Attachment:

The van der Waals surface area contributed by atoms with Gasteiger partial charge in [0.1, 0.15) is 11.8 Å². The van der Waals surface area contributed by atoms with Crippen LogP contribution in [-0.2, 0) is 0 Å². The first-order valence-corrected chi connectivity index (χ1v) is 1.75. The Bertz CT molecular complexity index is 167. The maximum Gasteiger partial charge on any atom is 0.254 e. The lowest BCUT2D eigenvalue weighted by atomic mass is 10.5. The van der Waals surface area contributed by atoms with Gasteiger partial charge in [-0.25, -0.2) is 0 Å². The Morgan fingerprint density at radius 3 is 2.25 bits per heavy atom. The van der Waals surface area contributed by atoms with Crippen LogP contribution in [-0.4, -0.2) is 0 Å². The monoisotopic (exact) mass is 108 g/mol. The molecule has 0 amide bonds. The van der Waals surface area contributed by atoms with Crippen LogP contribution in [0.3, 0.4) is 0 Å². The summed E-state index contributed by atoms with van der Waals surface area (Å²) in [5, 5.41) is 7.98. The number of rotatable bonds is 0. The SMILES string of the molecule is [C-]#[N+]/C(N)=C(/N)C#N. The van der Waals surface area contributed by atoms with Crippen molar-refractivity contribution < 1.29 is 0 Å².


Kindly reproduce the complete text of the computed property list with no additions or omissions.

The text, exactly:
The van der Waals surface area contributed by atoms with Gasteiger partial charge in [0.1, 0.15) is 11.8 Å². The van der Waals surface area contributed by atoms with Crippen LogP contribution in [-0.2, 0) is 0 Å². The first-order valence-corrected chi connectivity index (χ1v) is 1.75. The Bertz CT molecular complexity index is 167. The maximum Gasteiger partial charge on any atom is 0.254 e. The lowest BCUT2D eigenvalue weighted by atomic mass is 10.5. The van der Waals surface area contributed by atoms with Gasteiger partial charge in [-0.25, -0.2) is 0 Å². The Morgan fingerprint density at radius 3 is 2.25 bits per heavy atom. The van der Waals surface area contributed by atoms with Crippen LogP contribution in [-0.4, -0.2) is 0 Å². The monoisotopic (exact) mass is 108 g/mol. The molecule has 0 amide bonds. The van der Waals surface area contributed by atoms with Crippen LogP contribution in [0.3, 0.4) is 0 Å². The summed E-state index contributed by atoms with van der Waals surface area (Å²) in [5, 5.41) is 7.98. The number of rotatable bonds is 0. The SMILES string of the molecule is [C-]#[N+]/C(N)=C(/N)C#N. The van der Waals surface area contributed by atoms with Crippen molar-refractivity contribution < 1.29 is 0 Å².